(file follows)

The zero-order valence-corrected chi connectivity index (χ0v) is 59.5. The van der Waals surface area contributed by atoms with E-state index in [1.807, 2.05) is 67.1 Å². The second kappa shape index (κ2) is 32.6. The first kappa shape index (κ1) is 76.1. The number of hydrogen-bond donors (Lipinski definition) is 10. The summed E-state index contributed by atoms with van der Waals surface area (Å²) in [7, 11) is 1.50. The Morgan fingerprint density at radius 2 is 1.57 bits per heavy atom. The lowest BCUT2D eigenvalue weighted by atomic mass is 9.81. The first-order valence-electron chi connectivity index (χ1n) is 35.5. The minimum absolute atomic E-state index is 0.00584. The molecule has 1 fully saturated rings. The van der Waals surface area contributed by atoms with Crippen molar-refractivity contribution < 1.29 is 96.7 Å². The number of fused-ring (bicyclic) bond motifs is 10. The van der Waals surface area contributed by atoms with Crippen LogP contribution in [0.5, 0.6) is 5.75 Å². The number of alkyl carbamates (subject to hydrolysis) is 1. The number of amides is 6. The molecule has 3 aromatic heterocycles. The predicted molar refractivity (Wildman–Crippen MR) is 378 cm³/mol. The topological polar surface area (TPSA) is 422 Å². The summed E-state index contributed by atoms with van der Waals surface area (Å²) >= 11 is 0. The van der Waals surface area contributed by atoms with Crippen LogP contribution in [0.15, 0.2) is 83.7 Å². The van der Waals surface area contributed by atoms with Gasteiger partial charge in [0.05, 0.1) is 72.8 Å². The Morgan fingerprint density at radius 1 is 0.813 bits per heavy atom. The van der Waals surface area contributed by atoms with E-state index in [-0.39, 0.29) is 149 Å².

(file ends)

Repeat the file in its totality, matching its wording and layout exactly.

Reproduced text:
The zero-order valence-corrected chi connectivity index (χ0v) is 59.5. The van der Waals surface area contributed by atoms with E-state index in [1.807, 2.05) is 67.1 Å². The second kappa shape index (κ2) is 32.6. The first kappa shape index (κ1) is 76.1. The number of hydrogen-bond donors (Lipinski definition) is 10. The summed E-state index contributed by atoms with van der Waals surface area (Å²) in [7, 11) is 1.50. The Morgan fingerprint density at radius 2 is 1.57 bits per heavy atom. The lowest BCUT2D eigenvalue weighted by atomic mass is 9.81. The first-order valence-electron chi connectivity index (χ1n) is 35.5. The minimum absolute atomic E-state index is 0.00584. The molecule has 1 fully saturated rings. The van der Waals surface area contributed by atoms with Crippen molar-refractivity contribution < 1.29 is 96.7 Å². The number of fused-ring (bicyclic) bond motifs is 10. The van der Waals surface area contributed by atoms with Crippen LogP contribution in [0.5, 0.6) is 5.75 Å². The number of alkyl carbamates (subject to hydrolysis) is 1. The number of amides is 6. The molecule has 3 aromatic heterocycles. The predicted molar refractivity (Wildman–Crippen MR) is 378 cm³/mol. The topological polar surface area (TPSA) is 422 Å². The summed E-state index contributed by atoms with van der Waals surface area (Å²) >= 11 is 0. The van der Waals surface area contributed by atoms with Crippen LogP contribution in [0.15, 0.2) is 83.7 Å². The van der Waals surface area contributed by atoms with Gasteiger partial charge in [0.05, 0.1) is 72.8 Å². The Morgan fingerprint density at radius 1 is 0.813 bits per heavy atom. The van der Waals surface area contributed by atoms with E-state index in [-0.39, 0.29) is 149 Å².